Five Apple employees familiar with Apple's car project spoke to The New York Times about the shuttle program and also shared some details about the technologies Apple explored before the project was downscaled from car to software.

When Apple first started exploring car technology under the "Project Titan" name, it hired hundreds of people with expertise in everything from automation to car manufacturing. The team explored a wide range of technologies, including silent motorized doors, car interiors sans steering wheel or gas pedals, augmented reality displays, an improved LIDAR sensor that protrudes less from the top of a car, and spherical wheels.
Apple even looked into reinventing the wheel. A team within Titan investigated the possibility of using spherical wheels -- round like a globe -- instead of the traditional, round ones, because spherical wheels could allow the car better lateral movement.
As has been previously reported, Apple's car project suffered from delays, internal strife, and leadership issues. According to the people who spoke to The New York Times, there was no clear vision for the Apple Car and there were internal disagreements over whether Apple should pursue an autonomous vehicle or a semiautonomous vehicle and what language should be used for the CarOS software (Swift or C++).

Steve Zadesky, who initially led Project Titan but stepped down in early 2016, pushed for a semiautonomous vehicle, while Jony Ive's industrial design team wanted an autonomous vehicle that would "allow the company to reimagine the automobile experience."

Bob Mansfield took over the car project in mid-2016, and the project shifted from vehicle to software. Many members of the hardware team were laid off, but morale is said to have improved under his leadership now that Apple has a clear focus on an autonomous driving system.

Apple is now far enough along in its software development that the company is testing it in several 2015 Lexus RX450h vehicles equipped with a host of sensors and cameras. The vehicles have been out on the roads in the Cupertino area since April. It's not yet clear when Apple plans to expand that testing to encompass the campus shuttles.

Back in June, Apple CEO Tim Cook spoke publicly about Apple's work on autonomous driving software in a rare candid moment. "We're focusing on autonomous systems. It's a core technology that we view as very important," he said. "We sort of see it as the mother of all AI projects. It's probably one of the most difficult AI projects actually to work on."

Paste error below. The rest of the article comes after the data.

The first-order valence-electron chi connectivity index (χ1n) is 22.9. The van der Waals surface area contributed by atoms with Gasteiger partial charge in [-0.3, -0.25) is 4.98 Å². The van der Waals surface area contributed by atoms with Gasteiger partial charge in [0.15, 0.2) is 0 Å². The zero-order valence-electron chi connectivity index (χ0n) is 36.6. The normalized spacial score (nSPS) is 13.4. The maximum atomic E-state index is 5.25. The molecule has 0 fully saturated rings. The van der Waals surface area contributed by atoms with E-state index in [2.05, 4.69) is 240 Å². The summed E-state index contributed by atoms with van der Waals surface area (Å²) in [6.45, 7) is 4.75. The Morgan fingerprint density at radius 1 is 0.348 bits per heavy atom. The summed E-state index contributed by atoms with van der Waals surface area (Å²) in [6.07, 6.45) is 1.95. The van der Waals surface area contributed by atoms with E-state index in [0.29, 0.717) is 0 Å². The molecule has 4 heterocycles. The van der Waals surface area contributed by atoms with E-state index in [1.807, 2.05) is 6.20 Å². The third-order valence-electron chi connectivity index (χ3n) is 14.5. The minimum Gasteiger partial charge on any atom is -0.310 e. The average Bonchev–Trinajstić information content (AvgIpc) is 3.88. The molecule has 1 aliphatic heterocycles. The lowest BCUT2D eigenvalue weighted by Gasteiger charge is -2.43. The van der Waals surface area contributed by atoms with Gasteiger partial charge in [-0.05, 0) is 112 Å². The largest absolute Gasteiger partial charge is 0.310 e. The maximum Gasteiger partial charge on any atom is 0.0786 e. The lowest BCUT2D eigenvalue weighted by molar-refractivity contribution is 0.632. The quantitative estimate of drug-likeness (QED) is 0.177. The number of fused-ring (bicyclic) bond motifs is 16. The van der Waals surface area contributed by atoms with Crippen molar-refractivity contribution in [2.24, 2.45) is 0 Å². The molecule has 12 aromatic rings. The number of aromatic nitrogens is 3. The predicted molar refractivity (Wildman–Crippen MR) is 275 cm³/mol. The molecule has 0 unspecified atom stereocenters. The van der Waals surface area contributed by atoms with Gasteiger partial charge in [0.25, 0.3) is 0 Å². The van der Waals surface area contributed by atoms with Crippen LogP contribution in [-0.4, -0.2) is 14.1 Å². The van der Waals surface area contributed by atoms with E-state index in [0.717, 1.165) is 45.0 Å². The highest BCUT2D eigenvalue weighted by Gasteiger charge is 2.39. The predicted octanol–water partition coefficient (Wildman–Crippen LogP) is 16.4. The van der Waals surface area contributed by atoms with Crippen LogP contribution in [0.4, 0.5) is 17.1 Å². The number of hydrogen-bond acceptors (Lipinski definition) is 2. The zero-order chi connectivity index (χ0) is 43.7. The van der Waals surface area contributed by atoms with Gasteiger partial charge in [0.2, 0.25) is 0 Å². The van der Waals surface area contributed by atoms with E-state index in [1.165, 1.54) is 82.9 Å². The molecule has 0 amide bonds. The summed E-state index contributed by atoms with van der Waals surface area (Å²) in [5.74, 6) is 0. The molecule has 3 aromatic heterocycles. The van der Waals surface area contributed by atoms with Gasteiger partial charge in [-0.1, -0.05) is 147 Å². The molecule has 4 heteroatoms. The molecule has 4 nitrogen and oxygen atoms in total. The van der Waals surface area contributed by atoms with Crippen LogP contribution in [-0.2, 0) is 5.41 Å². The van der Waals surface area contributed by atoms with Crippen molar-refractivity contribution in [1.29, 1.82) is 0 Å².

Related Roundup: Apple Car
Tag: nytimes.com

Discuss this article in our forums

Apple to Add Grade Crossings to Maps After Federal Recommendation

Apple will add grade crossings to Apple Maps after a safety recommendation from the National Transportation Safety Board (NTSB), reports The New York Times. The recommendation comes after a two year investigation into an accident that occurred after a driver got his truck stuck on railroad tracks while following directions from Google Maps.

applemaps
Grade crossings are places where the road and railway lines are at the same level.  The case the NTSB cites in its recommendation is that of Jose Alejandro Sanchez-Ramirez, who misinterpreted directions from Google Maps and wound up on a poorly marked grade crossing. His truck, which was hauling a trailer, got stuck on the tracks. While Sanchez-Ramirez was able to abandon his vehicle, a train struck it and resulted in the death of an engineer and injuries to 32 others. There were more than 200 fatalities at grade crossings last year in the U.S.

Today, the NTSB issued a safety recommendation that Google and other map providers, like Apple, should add exact locations of more than 200,000 grade crossings to their mapping data. The Federal Railroad Administration has been lobbying Apple and other tech companies to add the data for the past 18 months.

Apple and several other companies, like Google, Microsoft and MapQuest, have agreed to add the data but have not disclosed when they will integrate grade crossings into its mapping apps. The NTSB's recommendations are not binding, but they can used to pressure companies and lobby Congress to take action.

Investigators believe lack of warning in Google Maps was one of several factors that contributed to the accident, including driver fatigue and a lack of more distinctive signage at the grade crossing. There have been five accidents at the crossing since 2008.


Discuss this article in our forums